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3 hours ago, IVC said:

Now it Dot mode and Iron mode.

Good summary. Just practice a lot so gun goes where your attention is focused. A early problem I had was some dots are too high. Once I got a low riding dot either the dot or the irons go to where my attention is focused. i.e. along line of sight. Point your nose at the  target and the line from nose to target is a good enough approximation of your sight line. Drive the gun down that line. Then Dot is target focus and Irons are front sight. You may find you don't even need much of an iron focus when you're going fast and you know (through practice) that the sights are on. Flash picture of irons = flash picture of dot

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10 hours ago, IVC said:

^^^ Worth emphasizing.

 

And it's not just about irons vs. dot, but also about different triggers, different gear, different weight distribution of a gun and many other nuances of various divisions. In the end, once you have practiced enough to become proficient with different setups, it seamlessly carries over across divisions. I've never seen people who can shoot one gun but cannot shoot another, or who are fast with just one type of gun, or who are accurate only with some guns... Well, maybe the first time they pick it up, but the skill quickly transfers to the new setup and then it remains.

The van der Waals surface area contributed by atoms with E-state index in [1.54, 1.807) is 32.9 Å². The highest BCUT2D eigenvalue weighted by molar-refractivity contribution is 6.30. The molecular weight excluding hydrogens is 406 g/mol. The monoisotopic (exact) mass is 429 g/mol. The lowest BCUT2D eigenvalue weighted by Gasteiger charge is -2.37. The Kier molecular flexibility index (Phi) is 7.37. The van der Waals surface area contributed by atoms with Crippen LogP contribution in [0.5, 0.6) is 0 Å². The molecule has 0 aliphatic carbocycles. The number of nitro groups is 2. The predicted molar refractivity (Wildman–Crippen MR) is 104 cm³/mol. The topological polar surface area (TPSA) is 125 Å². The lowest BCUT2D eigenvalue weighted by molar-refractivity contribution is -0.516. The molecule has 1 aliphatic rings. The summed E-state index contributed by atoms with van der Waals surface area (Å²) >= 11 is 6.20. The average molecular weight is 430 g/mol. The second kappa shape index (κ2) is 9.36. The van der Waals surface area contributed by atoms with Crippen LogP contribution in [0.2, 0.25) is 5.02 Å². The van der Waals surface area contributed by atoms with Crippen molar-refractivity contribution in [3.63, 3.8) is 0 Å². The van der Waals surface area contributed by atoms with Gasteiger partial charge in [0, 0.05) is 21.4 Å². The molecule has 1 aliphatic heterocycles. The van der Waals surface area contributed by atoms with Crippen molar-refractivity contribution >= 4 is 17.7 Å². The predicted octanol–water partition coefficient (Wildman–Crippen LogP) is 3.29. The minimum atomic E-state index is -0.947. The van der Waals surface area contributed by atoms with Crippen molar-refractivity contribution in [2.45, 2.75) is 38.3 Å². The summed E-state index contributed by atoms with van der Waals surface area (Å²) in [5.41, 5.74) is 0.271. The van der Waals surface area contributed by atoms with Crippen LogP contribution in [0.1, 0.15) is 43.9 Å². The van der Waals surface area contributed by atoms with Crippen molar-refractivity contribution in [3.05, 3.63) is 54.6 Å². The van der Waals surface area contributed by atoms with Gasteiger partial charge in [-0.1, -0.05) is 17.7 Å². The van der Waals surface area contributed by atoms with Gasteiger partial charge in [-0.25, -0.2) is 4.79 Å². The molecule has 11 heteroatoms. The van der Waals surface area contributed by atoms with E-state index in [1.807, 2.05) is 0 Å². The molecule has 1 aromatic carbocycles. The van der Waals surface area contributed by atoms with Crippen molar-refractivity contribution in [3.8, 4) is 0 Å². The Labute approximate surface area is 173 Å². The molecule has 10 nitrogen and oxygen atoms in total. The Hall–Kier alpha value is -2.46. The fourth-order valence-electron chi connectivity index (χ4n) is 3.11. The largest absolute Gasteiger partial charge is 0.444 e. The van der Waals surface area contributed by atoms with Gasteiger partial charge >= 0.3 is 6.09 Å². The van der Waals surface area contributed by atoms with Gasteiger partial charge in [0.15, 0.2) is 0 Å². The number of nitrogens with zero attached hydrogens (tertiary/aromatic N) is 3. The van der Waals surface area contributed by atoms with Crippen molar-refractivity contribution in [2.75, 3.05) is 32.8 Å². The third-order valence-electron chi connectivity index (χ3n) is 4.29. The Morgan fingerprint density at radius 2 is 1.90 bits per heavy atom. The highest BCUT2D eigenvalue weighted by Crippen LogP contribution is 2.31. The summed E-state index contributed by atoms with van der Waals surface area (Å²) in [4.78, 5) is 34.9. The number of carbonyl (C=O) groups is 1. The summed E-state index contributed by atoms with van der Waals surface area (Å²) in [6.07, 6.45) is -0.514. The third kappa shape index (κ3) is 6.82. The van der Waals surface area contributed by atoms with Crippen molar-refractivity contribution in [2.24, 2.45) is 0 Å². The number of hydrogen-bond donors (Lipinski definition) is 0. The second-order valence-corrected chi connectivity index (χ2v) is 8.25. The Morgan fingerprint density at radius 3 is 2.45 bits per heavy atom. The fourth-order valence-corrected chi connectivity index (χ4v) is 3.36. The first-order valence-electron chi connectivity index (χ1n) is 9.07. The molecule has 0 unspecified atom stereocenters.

Exactly. The basic skills are there, now apply them to whatever you're shooting.